It’s true that the only real encryption is end-to-end encryption. If the private key is anywhere other than the endpoint, someone can filch it without the endpoint owner knowing. But the interesting thing is that an encrypted packet can be treated just like any other packet: a string of bits to be delivered onward. And so, if multiple end-to-end encryption regimes are in operation, they don’t interfere with each other. I don’t care what’s in your packet; my job is just to deliver it to the other side of my world in the same condition it entered. And you don’t care what I do with it in the meantime. The only question is cost. Cost is mostly realized in packet delay. If each regime adds a small but positive cost, then perhaps all that encryption isn’t worth it.
And there are further complications. Deciding which data needs to be encrypted isn’t easy. Only certain fields (e.g., Social Security number) may be legally required to be safeguarded. But isolating them at the application level demands a degree of format compatibility and application awareness. So even once determined, these fields are not easy to find. And large corporations have thousands of such applications.
IBM’s Mike Jordan, a Distinguished Engineer on the company’s security team, described one customer with 18,000 Cobol applications. He estimated that it would take 50 hours’ work on each one to find, isolate, and provision for encrypting the critical data elements. Using a measure of $150 per hour as an estimate of programmer cost, a granular solution in this case would cost $135 million. This firm and other IBM customers began to raise a hue and cry about this unanticipated but required material outlay.
This is where “pervasive” encryption comes in. IBM engineered a pervasive encryption layer into its latest generation of mainframes, the z14 family. Pervasive encryption satisfies legal data compliance requirements without the customer’s having to do a lot of data classification exercises or expensive application modification. Because of the urgency of this requirement and the looming cost of compliance, customers approached IBM some time ago looking for a way out. Pervasive encryption was the company’s response.
Pervasive encryption addresses both data at rest and in flight. While z/OS data-set and Linux file and volume encryption are focused on data at rest, all network traffic coming into and out of the mainframe is also encrypted. An organization wants be able to point to its encryption regime for compliance purposes. Look, you see that data resting over there at that disk address? It’s encrypted. Nobody can do anything with that string of bits if they snag it. All quiet on the Western Front.
But as noted earlier, the encryption regime that kicks in during transport doesn’t care what’s in the bit string at rest. It does its own untangling before delivery at the other end. Thus, pervasive encryption works hand in hand with transport and other encryption regimes.
The nut of pervasive computing is that it’s fast and cheap and easily applied in bulk. For protection of master keys, crypto acceleration functions on the processor itself are tightly coupled with a crypto hardware accelerator card. Bulk encryption is handled by a 256-bit symmetric AES encryption algorithm. Thus, with a nominal computing overhead cost, large enterprise customers can protect their data against attack. Since this encryption is running in an enterprise environment, all keys are owned and managed by the designated authority. The symmetric algorithm is applied to 4 kilobyte blocks for best performance, but block size is variable.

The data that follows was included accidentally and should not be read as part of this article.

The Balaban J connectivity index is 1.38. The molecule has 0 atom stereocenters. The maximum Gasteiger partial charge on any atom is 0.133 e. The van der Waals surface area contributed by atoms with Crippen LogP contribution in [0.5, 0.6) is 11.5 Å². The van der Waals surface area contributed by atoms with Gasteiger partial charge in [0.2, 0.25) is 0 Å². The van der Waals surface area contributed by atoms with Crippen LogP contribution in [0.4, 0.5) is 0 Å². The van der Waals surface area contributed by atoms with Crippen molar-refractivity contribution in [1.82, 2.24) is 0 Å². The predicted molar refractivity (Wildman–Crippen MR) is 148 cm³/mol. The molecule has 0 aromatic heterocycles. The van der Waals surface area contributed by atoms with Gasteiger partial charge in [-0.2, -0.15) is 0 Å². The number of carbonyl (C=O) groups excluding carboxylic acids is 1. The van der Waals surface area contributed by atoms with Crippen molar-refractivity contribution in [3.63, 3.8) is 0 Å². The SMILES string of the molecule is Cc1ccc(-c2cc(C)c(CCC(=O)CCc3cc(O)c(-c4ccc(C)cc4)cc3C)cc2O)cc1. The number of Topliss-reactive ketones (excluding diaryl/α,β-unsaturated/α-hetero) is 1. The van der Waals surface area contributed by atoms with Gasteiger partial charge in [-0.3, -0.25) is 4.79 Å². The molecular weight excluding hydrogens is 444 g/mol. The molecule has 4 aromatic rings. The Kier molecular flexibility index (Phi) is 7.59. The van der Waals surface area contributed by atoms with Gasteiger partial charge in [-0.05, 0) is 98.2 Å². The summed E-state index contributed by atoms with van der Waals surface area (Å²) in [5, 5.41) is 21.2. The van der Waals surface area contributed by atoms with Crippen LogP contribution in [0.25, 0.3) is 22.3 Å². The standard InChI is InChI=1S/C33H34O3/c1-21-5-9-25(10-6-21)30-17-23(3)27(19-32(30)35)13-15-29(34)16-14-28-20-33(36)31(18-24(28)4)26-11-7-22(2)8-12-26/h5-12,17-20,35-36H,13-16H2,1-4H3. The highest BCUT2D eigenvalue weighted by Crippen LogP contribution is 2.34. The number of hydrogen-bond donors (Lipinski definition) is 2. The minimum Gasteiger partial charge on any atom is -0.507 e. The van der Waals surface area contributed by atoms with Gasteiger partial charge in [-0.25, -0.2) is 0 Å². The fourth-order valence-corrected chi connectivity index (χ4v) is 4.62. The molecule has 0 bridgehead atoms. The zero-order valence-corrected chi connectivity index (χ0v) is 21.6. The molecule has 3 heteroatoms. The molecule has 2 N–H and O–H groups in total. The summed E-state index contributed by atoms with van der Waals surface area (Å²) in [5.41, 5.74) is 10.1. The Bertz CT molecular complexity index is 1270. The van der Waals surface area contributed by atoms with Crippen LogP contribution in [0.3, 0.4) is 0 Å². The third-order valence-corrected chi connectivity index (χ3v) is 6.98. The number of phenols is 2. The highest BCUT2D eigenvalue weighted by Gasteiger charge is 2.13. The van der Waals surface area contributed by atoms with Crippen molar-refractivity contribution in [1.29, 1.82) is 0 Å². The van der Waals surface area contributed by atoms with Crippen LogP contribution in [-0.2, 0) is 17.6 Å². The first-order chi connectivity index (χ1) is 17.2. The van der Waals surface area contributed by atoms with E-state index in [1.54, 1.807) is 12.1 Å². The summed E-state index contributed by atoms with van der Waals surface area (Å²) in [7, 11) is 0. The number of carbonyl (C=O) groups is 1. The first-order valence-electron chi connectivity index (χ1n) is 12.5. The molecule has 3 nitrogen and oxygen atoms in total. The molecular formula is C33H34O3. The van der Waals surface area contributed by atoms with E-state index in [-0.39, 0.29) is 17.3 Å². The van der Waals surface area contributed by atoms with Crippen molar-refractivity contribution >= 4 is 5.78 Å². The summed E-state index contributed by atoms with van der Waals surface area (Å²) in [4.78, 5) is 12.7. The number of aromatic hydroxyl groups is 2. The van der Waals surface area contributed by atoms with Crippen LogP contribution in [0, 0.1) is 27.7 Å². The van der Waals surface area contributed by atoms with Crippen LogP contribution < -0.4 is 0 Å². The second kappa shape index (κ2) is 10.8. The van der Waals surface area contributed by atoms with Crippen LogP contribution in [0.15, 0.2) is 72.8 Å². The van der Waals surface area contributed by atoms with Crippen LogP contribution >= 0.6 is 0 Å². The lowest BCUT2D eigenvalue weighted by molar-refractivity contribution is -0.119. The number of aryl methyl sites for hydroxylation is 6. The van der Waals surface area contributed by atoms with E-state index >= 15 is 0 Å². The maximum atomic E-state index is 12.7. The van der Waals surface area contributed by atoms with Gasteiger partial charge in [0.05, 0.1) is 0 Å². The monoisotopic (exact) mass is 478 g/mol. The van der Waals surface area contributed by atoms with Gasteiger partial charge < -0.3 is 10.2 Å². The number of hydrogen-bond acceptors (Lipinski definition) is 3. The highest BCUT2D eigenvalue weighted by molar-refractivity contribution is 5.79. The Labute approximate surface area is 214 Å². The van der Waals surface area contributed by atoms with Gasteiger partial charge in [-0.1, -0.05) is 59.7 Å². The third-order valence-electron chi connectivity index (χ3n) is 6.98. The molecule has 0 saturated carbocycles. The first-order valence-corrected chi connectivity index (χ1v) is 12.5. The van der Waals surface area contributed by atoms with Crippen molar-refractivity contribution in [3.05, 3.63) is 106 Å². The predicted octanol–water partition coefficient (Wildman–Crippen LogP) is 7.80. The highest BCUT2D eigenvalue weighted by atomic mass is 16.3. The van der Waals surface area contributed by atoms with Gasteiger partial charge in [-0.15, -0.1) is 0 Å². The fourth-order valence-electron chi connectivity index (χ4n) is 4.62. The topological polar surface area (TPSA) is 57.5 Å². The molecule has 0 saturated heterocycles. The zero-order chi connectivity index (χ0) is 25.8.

IBM already has a number of customers implementing pervasive encryption.
A U.S.-based credit card company, after a review of a competitive enterprise-wide alternative, found that processor overhead for encryption was almost 100%. By moving from application encryption on distributed platforms to pervasive encryption on a mainframe, the company reduced compute overhead to a fraction of that. The firm still uses application encryption in exceptional cases, but is otherwise cutting over entirely to pervasive encryption.
A French bank, subject to European data protection rules, needed to prepare for mandates set to take effect in May 2018. Already an IBM Z customer, the bank chose to meet this tight timeline with pervasive encryption deployed on new z14s.
A North American regional bank found during an audit that, even though it was using full-disk encryption for data at rest, the data wasn’t always properly isolated between production and development environments. The bank now plans to use pervasive encryption on a z14 with z/OS on top of full-disk encryption to plug this potential leak.
Pervasive encryption fits in the hierarchy of layers on which data at rest can be encrypted above full-drive encryption and below database encryption, which is itself below application encryption. The lower in the stack the cheaper and easier to manage. The higher, the more complex and the greater the degree of security control.
Enterprises would be acting rationally if they saved the higher levels for the most sensitive data and push the rest down as low as possible.